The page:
by Patrick Angiolillo
Earlier in January, the story broke that the popular book, The Boy Who Came Back From Heaven, written by Alex Malarkey and his father, is a hoax. The book, which details Alex’s journeys to and from heaven while suffering a coma after an unfortunate car accident as a child, was all fabricated by the boy in order to garner attention. He publicly admitted to this fact in an open letter.
This story finds itself as one of the latest installments in a somewhat new (although, actually quite old) phenomenon known as “heavenly tourism.” This sub-genre of Christian literature (perhaps equally to be called a sub-culture of Christian culture) is probably not as familiar to Catholics as it is to some Protestants. But either way, it is a movement within the Christian faith in which people claim to have experienced a journey to and back from heaven in their lives. Another example than Alex Malarkey’s is Todd Burpo’s. His is a similar story, in which Burpo experienced heaven while undergoing an emergency surgery as a young boy. The details are recounted in his co-authored book, Heaven is for Real, the veracity of which has been maintained by author and publisher.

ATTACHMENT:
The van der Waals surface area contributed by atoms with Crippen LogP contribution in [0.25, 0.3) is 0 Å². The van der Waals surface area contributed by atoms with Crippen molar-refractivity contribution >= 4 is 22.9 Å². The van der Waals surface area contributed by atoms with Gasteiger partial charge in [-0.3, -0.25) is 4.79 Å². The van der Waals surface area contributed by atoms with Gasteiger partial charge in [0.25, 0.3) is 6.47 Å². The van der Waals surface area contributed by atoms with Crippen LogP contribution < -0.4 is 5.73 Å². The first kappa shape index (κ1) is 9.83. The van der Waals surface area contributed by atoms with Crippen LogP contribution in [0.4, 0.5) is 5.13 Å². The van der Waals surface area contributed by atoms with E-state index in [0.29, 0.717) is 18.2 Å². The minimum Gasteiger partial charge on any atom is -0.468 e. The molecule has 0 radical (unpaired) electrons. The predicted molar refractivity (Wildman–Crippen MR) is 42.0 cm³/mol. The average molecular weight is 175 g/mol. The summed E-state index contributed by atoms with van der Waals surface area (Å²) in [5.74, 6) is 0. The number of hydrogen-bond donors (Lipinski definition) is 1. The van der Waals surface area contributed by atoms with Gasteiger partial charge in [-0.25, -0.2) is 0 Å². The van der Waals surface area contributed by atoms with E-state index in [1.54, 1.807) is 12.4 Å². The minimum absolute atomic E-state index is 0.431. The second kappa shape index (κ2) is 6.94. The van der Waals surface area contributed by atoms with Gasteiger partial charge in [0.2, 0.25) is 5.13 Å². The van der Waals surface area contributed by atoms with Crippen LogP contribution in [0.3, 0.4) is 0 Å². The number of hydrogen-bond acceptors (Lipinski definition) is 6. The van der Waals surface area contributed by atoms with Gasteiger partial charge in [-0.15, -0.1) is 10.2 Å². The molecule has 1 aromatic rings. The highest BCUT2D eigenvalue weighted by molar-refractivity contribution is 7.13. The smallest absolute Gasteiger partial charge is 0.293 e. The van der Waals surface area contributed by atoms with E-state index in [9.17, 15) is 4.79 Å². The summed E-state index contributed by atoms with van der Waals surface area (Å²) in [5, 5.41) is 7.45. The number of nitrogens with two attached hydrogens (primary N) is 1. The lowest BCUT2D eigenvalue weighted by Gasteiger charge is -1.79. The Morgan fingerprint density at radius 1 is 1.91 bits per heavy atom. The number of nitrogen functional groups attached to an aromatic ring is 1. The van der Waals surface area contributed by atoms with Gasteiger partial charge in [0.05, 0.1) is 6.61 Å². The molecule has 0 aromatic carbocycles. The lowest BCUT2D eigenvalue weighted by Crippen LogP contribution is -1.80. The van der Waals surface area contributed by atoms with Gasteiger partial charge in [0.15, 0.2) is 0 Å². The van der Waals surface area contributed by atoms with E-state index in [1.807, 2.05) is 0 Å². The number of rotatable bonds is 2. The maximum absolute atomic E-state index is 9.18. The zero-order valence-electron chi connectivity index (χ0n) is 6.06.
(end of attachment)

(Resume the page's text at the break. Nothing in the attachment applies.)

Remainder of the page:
Whether or not we believe folks today who say they have had visions, or out-of-body experiences, or other kinds of journeys to heaven is not really a doctrinal matter. Nothing in their stories makes absolute claims on the Christian faith. We can, if we please, ignore their tales and go on professing the Creed in perfect peace…
But we are curious, aren’t we? We’d just like to know, wouldn’t we? Continue reading There and Back Again: Glimpsing Heaven